Claims the convicted fraudster who oversaw the construction of Christchurch's doomed CTV building stole the identity of a British engineer and faked his engineering degree have been upheld after an investigation.

Gerald Morton Shirtcliff, aka William Anthony Fisher, is already facing an investigation by New Zealand police.

Now, an internal probe by professional engineering body Engineers Australia has found that the Brisbane-based Shirtcliff falsely assumed the identity, including a University of Sheffield engineering degree, of former colleague William Anthony Fisher.

The matter will be looked at by the Australian Federal Police.


Engineers Australia has also cancelled Shirtcliff's membership.

"As soon as the allegations surfaced, Engineers Australia commenced an internal investigation," said chief executive officer Stephen Durkin.

"This investigation has provided evidence to suggest this member had misrepresented his engineering qualifications.''

The 67-year-old was given a chance to respond to the allegations, but had not done so, Mr Durkin said.

Shirtcliff first hit the headlines this year when he initially refused to give evidence at the royal commission of inquiry into the collapse of the six-storey CTV building, killing 115 people, in the February 2011 Christchurch earthquake.

He finally fronted up after it emerged he was a convicted fraudster, having been jailed in 2005 for a GST fraud in which he falsified the books of a failing business he sold to a Queenstown couple.

During the hearing, he was accused by commission lawyers of distancing himself from responsibility after he claimed limited involvement in its construction, despite being construction manager on the project.

He told the hearing he was a graduate civil engineer. Asked why he lived in Australia under the Fisher identity, he said it was because of "family issues" going back 40 years.

Since giving evidence, he has been accused of stealing the identity of William Fisher, with whom he worked in South Africa, and faking an engineering degree to get jobs in New Zealand and Australia.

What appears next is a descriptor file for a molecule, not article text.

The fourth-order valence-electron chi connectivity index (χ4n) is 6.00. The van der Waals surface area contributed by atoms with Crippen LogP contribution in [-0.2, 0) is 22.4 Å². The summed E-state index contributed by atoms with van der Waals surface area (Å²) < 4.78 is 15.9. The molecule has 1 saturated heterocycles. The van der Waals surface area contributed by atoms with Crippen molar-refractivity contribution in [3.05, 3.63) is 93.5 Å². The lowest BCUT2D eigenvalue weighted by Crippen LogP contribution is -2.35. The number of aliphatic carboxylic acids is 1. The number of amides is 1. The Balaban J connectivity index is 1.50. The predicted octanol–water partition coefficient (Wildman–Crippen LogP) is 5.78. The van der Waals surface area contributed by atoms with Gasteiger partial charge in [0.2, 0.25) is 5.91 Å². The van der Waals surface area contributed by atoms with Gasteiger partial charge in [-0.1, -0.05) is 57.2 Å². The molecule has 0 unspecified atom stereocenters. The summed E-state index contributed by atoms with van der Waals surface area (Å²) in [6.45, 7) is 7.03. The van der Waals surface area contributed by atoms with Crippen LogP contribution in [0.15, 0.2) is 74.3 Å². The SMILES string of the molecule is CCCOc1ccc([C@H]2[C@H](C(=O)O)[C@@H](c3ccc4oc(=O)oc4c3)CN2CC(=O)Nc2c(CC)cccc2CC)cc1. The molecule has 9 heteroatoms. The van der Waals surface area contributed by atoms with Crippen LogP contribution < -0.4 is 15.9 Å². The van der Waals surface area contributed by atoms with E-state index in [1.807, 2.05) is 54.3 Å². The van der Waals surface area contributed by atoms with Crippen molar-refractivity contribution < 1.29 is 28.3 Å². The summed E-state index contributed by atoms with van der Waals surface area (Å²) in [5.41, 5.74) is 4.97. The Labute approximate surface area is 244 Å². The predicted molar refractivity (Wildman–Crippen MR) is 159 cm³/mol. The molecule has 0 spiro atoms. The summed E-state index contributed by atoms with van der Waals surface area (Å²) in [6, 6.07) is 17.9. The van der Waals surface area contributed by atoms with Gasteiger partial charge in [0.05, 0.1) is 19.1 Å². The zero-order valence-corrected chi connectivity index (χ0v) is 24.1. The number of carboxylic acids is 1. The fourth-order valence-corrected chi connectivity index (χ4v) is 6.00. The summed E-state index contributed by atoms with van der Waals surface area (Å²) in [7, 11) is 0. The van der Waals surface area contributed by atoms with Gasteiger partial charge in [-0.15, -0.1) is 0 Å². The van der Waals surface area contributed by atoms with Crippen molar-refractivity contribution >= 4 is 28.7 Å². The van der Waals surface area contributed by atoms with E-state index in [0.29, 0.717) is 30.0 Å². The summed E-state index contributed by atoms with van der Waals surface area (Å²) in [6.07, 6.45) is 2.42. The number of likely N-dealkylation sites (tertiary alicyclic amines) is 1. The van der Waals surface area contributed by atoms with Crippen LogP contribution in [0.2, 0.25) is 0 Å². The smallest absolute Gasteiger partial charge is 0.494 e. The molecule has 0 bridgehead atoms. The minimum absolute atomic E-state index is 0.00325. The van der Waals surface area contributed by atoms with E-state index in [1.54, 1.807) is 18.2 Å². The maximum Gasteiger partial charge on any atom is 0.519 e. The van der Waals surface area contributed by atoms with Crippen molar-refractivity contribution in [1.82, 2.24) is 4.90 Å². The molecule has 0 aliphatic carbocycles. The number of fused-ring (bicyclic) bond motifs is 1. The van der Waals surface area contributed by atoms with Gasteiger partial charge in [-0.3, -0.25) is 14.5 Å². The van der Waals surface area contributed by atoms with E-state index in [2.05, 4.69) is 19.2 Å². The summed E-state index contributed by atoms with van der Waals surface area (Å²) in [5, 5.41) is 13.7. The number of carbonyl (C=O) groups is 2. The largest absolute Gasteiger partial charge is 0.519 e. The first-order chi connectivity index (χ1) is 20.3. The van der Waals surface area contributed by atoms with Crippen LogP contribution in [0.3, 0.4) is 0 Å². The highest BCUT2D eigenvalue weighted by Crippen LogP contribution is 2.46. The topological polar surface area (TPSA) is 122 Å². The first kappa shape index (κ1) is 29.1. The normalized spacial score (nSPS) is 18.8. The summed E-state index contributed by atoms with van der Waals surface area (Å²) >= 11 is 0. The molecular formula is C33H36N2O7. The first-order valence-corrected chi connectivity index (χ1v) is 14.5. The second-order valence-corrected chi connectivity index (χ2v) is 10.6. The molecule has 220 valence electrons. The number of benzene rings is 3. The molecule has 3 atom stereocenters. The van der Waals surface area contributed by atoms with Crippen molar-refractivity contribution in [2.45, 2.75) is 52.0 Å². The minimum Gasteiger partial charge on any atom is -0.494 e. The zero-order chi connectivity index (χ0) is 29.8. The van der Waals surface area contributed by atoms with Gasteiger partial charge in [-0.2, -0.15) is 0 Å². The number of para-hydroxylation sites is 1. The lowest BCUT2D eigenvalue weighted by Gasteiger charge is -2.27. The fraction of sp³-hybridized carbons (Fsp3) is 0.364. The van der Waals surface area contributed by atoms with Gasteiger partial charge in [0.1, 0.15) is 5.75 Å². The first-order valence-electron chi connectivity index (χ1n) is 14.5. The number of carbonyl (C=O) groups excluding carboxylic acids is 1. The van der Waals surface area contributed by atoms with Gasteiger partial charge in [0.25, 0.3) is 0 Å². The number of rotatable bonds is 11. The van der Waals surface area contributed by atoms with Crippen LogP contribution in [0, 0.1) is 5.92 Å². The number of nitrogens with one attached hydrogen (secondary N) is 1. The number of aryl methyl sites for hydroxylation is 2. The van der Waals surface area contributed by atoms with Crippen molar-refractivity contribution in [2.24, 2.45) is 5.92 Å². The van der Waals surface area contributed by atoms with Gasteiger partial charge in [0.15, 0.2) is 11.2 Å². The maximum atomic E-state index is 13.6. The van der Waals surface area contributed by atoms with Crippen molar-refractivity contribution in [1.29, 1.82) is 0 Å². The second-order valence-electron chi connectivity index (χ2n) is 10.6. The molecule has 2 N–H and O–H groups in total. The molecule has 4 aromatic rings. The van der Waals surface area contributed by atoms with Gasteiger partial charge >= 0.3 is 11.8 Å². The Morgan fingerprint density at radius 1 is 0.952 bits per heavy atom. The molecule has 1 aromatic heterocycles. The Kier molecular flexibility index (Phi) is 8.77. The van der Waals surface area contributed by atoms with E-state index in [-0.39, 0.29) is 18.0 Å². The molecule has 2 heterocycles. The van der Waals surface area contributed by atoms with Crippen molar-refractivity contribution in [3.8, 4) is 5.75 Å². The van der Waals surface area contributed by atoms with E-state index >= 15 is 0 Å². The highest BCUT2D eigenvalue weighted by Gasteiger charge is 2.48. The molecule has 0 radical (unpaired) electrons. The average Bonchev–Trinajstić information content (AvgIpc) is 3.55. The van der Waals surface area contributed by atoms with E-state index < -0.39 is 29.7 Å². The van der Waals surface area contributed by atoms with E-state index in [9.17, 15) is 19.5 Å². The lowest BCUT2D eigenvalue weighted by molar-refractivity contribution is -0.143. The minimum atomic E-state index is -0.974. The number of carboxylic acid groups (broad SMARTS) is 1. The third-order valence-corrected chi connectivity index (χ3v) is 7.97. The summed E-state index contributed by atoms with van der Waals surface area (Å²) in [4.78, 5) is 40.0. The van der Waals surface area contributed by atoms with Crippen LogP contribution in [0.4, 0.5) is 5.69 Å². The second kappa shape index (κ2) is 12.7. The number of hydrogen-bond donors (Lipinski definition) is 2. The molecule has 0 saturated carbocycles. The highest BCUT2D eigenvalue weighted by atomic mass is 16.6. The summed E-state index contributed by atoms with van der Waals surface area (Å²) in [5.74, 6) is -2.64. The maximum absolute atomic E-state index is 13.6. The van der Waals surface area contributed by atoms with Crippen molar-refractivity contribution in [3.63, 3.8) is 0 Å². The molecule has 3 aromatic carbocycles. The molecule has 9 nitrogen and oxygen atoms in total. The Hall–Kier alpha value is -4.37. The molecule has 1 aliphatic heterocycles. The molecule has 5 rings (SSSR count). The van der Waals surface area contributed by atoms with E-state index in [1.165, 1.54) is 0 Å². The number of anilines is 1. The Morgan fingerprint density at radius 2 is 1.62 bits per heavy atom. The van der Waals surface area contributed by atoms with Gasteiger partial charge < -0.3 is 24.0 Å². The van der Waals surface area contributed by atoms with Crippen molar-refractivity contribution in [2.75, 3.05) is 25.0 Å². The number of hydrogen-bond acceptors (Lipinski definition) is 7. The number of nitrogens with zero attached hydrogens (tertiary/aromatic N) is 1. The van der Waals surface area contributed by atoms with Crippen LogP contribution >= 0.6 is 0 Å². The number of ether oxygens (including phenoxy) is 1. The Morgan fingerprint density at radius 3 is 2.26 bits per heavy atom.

It is alleged the fake degree from Sheffield University gave him entry to a masters programme at the University of New South Wales in 1971, which led to his getting a master of engineering science in highway engineering.

The university is investigating Shirtcliff's background and says if the claims are proved, it will cancel his degree.

Yesterday, a spokeswoman told APNZ their inquiries were ongoing.

Shirtcliff's contract with global engineering consultancy WorleyParsons ended last month. The firm said a review of projects he worked on had found no irregularities.

He has continually denied any wrongdoing, mainly through his Brisbane lawyer David Tucker.

But Engineers Australia, which has more than 100,000 members, has moved quickly to cancel Shirtcliff's membership, which it said it can do under its by-laws, granted under Royal Charter.

Now, due to the "seriousness" of the case, Engineers Australia say they will also refer it to the Australian Federal Police for investigation.

Mr Durkin said: "Our members are held to a very high standard and Engineers Australia is committed to protecting standards in the profession and working with local authorities, state and federal governments to ensure these high standards are upheld.''

Last week, it emerged Shirtcliff was being investigated by New Zealand police.

A police spokeswoman yesterday said: "Police received a complaint about Mr Shirtcliff, and a senior investigator has been assigned to the assess the allegations. This is all we can say at this time."

Building and Construction Minister Maurice Williamson has said Shirtcliff could face extradition to New Zealand and could face criminal charges if the allegations stack up.